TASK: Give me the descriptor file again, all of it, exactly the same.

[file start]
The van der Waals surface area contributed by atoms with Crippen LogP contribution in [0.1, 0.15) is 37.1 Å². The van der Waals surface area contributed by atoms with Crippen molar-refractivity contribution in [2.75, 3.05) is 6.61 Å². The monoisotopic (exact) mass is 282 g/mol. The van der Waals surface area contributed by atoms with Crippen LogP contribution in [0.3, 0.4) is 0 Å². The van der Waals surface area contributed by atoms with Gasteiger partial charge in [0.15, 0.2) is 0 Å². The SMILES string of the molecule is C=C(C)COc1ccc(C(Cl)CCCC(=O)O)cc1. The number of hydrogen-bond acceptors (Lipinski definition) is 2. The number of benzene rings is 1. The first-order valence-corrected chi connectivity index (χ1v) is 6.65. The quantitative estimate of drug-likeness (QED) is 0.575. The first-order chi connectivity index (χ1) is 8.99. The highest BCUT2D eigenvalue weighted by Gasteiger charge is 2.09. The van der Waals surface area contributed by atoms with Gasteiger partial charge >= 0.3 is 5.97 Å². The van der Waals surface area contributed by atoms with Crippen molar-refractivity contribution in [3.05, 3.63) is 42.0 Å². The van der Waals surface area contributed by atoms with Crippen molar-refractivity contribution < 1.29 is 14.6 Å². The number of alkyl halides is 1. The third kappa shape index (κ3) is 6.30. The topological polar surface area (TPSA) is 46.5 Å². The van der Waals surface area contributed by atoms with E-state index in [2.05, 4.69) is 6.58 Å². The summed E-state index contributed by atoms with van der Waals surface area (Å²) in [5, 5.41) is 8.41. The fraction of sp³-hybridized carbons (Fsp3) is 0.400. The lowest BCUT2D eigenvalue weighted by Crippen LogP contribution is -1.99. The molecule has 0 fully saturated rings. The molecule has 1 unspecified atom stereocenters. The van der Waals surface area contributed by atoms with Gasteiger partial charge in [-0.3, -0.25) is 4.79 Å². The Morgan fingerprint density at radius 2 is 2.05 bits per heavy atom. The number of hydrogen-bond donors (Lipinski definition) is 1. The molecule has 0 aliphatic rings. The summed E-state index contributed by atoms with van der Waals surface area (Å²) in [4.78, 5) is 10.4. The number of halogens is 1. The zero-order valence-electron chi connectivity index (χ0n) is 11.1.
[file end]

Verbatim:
The van der Waals surface area contributed by atoms with Crippen LogP contribution in [0.1, 0.15) is 37.1 Å². The van der Waals surface area contributed by atoms with Crippen molar-refractivity contribution in [2.75, 3.05) is 6.61 Å². The monoisotopic (exact) mass is 282 g/mol. The van der Waals surface area contributed by atoms with Crippen LogP contribution in [0.3, 0.4) is 0 Å². The van der Waals surface area contributed by atoms with Gasteiger partial charge in [0.15, 0.2) is 0 Å². The SMILES string of the molecule is C=C(C)COc1ccc(C(Cl)CCCC(=O)O)cc1. The number of hydrogen-bond acceptors (Lipinski definition) is 2. The number of benzene rings is 1. The first-order valence-corrected chi connectivity index (χ1v) is 6.65. The quantitative estimate of drug-likeness (QED) is 0.575. The first-order chi connectivity index (χ1) is 8.99. The highest BCUT2D eigenvalue weighted by Gasteiger charge is 2.09. The van der Waals surface area contributed by atoms with Gasteiger partial charge >= 0.3 is 5.97 Å². The van der Waals surface area contributed by atoms with Crippen molar-refractivity contribution in [3.05, 3.63) is 42.0 Å². The van der Waals surface area contributed by atoms with Crippen molar-refractivity contribution < 1.29 is 14.6 Å². The number of alkyl halides is 1. The third kappa shape index (κ3) is 6.30. The topological polar surface area (TPSA) is 46.5 Å². The van der Waals surface area contributed by atoms with E-state index in [2.05, 4.69) is 6.58 Å². The summed E-state index contributed by atoms with van der Waals surface area (Å²) in [5, 5.41) is 8.41. The fraction of sp³-hybridized carbons (Fsp3) is 0.400. The lowest BCUT2D eigenvalue weighted by Crippen LogP contribution is -1.99. The molecule has 0 fully saturated rings. The molecule has 1 unspecified atom stereocenters. The van der Waals surface area contributed by atoms with Gasteiger partial charge in [-0.3, -0.25) is 4.79 Å². The Morgan fingerprint density at radius 2 is 2.05 bits per heavy atom. The number of hydrogen-bond donors (Lipinski definition) is 1. The molecule has 0 aliphatic rings. The summed E-state index contributed by atoms with van der Waals surface area (Å²) in [4.78, 5) is 10.4. The number of halogens is 1. The zero-order valence-electron chi connectivity index (χ0n) is 11.1.